I'm sorry to hear you had a bad experience, but it sounds like there was more going on in this practice than you were aware of at the time...and that your firing had nothing to do with your work performance and everything to do with a deceitful physician. They are out there, and coders get caught in the crossfire all the time.
The good news is that you obtained a very valuable learning experience, in fact, probably more than you know. Although it smarts to be let go from a job, you emerged with your integrity intact. If you had caved in and played the fraud game, you would have lost more than a paycheck. Kudos to you.
One of the most valuable lessons I learned when interviewing for a job is to ask about the current staff and business situation. I learned this the hard way.....I once replaced an office manager who was 'backing away from responsiblities'....when really "she won't do what we want her to do, so she's quitting". It wasn't long before I figured out that they were looking for another newbie to manipulate, and I skittered out of there fast!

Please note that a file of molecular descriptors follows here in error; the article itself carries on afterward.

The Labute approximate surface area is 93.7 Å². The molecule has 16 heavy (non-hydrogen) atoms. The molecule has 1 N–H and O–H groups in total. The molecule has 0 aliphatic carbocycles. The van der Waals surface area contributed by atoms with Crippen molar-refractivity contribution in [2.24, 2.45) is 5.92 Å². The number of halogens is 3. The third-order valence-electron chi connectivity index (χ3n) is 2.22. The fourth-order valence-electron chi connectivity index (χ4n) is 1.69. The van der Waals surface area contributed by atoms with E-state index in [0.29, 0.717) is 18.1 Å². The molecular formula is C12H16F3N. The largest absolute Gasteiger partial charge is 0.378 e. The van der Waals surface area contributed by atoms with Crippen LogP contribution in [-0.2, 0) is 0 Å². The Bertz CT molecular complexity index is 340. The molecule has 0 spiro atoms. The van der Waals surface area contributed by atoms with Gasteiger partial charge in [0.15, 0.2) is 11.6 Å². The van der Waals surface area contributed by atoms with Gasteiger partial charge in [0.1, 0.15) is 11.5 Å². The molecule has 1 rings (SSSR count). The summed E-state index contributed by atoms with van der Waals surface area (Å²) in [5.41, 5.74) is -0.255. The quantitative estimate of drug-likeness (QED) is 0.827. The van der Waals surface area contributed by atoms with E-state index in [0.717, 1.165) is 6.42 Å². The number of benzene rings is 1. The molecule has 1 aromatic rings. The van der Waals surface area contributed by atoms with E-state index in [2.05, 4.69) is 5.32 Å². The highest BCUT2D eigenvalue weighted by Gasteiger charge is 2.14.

Many years ago, I unwittingly took a job where the practice partnership was being dissolved: That's code for "the sh!t is about to hit the fan", and I found myself in the middle of a big personal and legal struggle between the two principals. That was the first episode in a long line of poor business decisions made by the eventual owner of the practice, and although it was stressful, I did learn a great deal about what not to do and how to handle adversity on the job.
There are little clues that can help you figure out if you're walking into a snake pit. If your interviewer doesn't speak well of the current employees....run fast! If you're replacing someone whose departure seems a little bit strange, then you might want to see if you can get the skinny on that. See if you can interview with other staff members, or if you know anyone that you might be able to call and speak to off the record. Any mention of legal troubles is a big red flag, as is any discussion that alludes to non-compliance. You absolutely have the right to ask if there is a compliance plan in place, and how they handle employees who don't code/bill according to guidelines.
Hopefully, you'll find something soon, and if anyone asks why you left the last job, be honest. You were asked to do things that you know were unethical, and it went against your morals and values. A good employer will recognize that as an attribute and be happy to have you join their team.
Pam Brooks, MHA, CPC, PCS, COC
Dover, NH 03820
If you can dream it, you can do it. Walt Disney